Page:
Nausea, vomiting, incontinence, aches, and pains are all withdrawal symptoms. Although they may appear to be simple to treat, when related to withdrawal, they can be extremely dangerous or fatal when left untreated.

Psychosis or Psychotic Incidents

Some veterans may experience psychotic episodes accompanied by hallucinations, unusual or unexplainable sensory distortions–such as seeing, hearing, and feeling that are not present–and disorientation.

Frequent Absenteeism

Individuals may withdraw from friends and family to conceal their anguish and suffering. The withdrawal could occur concurrently with drug-seeking behaviors such as late-night drinking or being absent for extended periods while searching for drugs.

How and Why to Seek Help When Dealing with Substance Abuse

Substance abuse is physically, mentally, and economically draining, and you’ll need more than willpower to overcome it. Note that prolonged substance use causes changes to your brain, leading to intense cravings and a compulsion to use. Also, while you can consistently succeed with detox depending on your level of addiction, certain social and psychological factors can be powerful triggers leading to relapse.

Professional help will help you escape cravings and manage everything that life throws at you without alcohol and drugs. Consider the adverse effects that the following substances cause, which further underscores the importance of seeking help.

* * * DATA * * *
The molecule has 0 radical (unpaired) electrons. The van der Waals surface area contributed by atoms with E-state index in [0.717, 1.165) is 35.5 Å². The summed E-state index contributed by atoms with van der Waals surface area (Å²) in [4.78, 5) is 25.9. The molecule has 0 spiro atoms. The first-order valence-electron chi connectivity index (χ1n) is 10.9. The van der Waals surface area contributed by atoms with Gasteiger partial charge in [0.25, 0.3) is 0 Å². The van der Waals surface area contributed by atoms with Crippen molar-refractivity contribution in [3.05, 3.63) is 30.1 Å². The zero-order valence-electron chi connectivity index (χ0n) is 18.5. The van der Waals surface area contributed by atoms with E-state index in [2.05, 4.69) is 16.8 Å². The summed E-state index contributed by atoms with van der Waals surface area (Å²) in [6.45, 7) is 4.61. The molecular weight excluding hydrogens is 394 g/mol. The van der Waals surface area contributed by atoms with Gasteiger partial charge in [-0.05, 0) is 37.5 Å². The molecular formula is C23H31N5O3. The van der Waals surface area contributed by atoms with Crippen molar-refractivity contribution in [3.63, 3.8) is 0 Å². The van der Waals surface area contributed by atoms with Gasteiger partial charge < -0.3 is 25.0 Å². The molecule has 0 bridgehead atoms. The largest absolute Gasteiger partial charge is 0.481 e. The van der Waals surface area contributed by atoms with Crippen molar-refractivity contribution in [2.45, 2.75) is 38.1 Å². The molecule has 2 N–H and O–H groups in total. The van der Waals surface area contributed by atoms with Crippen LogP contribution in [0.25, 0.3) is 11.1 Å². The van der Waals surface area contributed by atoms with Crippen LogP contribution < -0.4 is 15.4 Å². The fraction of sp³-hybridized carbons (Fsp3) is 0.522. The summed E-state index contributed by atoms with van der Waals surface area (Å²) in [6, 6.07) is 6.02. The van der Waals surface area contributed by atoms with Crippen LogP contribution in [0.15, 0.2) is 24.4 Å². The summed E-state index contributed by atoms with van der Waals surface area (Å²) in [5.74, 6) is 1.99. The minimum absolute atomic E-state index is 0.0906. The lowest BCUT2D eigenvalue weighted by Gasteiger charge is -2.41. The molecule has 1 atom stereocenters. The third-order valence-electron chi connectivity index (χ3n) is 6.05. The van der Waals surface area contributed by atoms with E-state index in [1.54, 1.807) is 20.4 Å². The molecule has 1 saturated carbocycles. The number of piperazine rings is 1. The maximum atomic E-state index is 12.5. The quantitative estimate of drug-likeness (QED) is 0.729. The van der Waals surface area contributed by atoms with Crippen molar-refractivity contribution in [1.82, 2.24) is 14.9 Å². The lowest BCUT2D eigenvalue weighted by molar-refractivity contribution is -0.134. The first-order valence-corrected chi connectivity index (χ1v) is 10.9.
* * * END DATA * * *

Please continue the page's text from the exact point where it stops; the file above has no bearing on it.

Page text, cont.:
Withdrawal from alcohol can be lethal. Serious symptoms include seizures and convulsions and delirium tremens, characterized by disorientation and hallucinations. Other symptoms include tremors, sleeplessness, sweating, and headaches.


Stimulants can be extremely life-threatening, and cocaine withdrawal symptoms might include trembling, depression, loss of appetite, and anxiety. Psychological effects are the most harmful, and suicide is regrettably a concern during amphetamine withdrawal. Psychiatric treatment and observation are essential.

Heroin and Other Opiates

Withdrawal from opioids is excruciatingly unpleasant and, in rare instances, fatal. Typical symptoms include aches and pains in the body and joints, a runny nose, and elevated blood pressure. The most hazardous symptoms of opiate withdrawal are vomiting and diarrhea, which, if left untreated, can lead to severe dehydration.

Benzodiazepines and Other Sedatives

Serious symptoms of benzo withdrawal include seizures, disorientation, insomnia, muscular spasms, and elevated blood pressure.

It is worth noting that withdrawal is treatable when medical professionals supervise detox. Thus, if you’re looking for a rehabilitation center, carefully explore the different types of treatment programs offered to ensure your needs are met. Nonetheless, individualized treatment is the most successful and efficient whether short-term or long-term, residential inpatient, outpatient, or dual diagnosis programs.